How the Robin Hood Foundation Helps Prisoners Re-Enter Society

After years of record incarceration rates, the United States now has record numbers of former inmates struggling to make it in society after time behind bars. The odds tend to be stacked against them, and that's certainly true in New York’s poorest neighborhoods, where kids have a better chance of going to prison than to college and a great many do multiple stints in prison.

Like many funders these days, the Robin Hood Foundation wants to break the cycle of poverty and recidivism, and has even taken its donors to Rikers Island. It also provides support to organizations like the Long Island City-based Fortune Society. In 2011, it gave the group a $450,000 grant for its employment services work. And recently it awarded a $275,000 grant to the Fortune Society to renovate its dilapidated facility.

The Fortune Society has been helping former prisoners re-enter society and get on the right track for the past 45 years. The nonprofit agency offers education, housing, employment, substance abuse treatment, mental health, and HIV/AIDS programs to ex-convicts recently released from prison. "It looked very unwelcome, very unfriendly and very dark,” said JoAnne Page, the grou's president. “You make a very powerful statement to people by the quality of the space you offer them.”(Read Robin Hood Foundation: New York City Grants).

Within three months of receiving the grant from Robin Hood, the Fortune Society revamped its headquarters at 29-76 Northern Boulevard with a modern reception area, a common area for client programs, flooring, and much-needed furniture. Staff member Donald Gray, a former inmate in the state penitentiary system, said, “When I first got here, I thought I was back in a cell it was so drab. Now it’s brighter and more comfortable. You want to be here to do the work you need to change.” A vast majority of Fortune Society clients are former prisoners of Rikers Island, where the agency operates an outreach program.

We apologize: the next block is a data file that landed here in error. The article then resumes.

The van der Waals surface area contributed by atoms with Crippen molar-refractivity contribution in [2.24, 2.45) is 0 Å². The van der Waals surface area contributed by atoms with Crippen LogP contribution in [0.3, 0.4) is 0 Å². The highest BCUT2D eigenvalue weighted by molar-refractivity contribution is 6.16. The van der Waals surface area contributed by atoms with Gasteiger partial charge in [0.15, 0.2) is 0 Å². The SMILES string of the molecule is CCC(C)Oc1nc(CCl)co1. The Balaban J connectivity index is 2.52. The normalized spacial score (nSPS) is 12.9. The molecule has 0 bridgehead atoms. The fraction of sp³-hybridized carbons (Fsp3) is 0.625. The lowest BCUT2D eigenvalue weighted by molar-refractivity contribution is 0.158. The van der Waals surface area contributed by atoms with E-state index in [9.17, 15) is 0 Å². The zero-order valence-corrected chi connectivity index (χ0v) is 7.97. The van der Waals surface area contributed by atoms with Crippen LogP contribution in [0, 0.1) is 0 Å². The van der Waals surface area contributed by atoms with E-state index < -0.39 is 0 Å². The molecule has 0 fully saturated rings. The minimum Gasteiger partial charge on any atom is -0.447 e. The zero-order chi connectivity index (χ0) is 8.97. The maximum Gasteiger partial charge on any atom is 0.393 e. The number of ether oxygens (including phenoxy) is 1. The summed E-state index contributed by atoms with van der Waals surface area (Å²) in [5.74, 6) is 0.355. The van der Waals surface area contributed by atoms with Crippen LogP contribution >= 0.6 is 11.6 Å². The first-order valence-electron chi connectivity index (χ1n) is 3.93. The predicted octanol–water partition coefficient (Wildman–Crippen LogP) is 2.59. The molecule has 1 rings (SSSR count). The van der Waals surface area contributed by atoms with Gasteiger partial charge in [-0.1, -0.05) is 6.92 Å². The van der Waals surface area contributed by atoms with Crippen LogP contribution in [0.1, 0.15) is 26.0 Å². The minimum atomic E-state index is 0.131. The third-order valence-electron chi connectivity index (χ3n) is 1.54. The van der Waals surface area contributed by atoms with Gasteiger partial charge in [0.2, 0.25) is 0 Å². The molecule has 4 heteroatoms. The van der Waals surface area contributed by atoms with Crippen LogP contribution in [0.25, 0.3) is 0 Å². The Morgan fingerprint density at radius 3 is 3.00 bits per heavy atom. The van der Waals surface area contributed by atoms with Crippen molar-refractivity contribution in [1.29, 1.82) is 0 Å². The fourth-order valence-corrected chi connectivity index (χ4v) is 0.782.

There’s an obviously strong connection between poverty and crime in New York, and the Robin Hood Foundation’s most obvious goal is fighting poverty in the city. In fact, the foundation awarded over $126 million to fight poverty in 2013. The foundation doesn’t have a specific program area to fund prisoner transition groups like Fortune Society, so these types of grants get lumped into the general poverty grantmaking strategy. But given the strong connection between poverty and crime in New York City, this makes a lot of sense. The average Robin Hood grant is between $100,000 and $200,000. Grant applications are accepted throughout the year and general questions can be directed to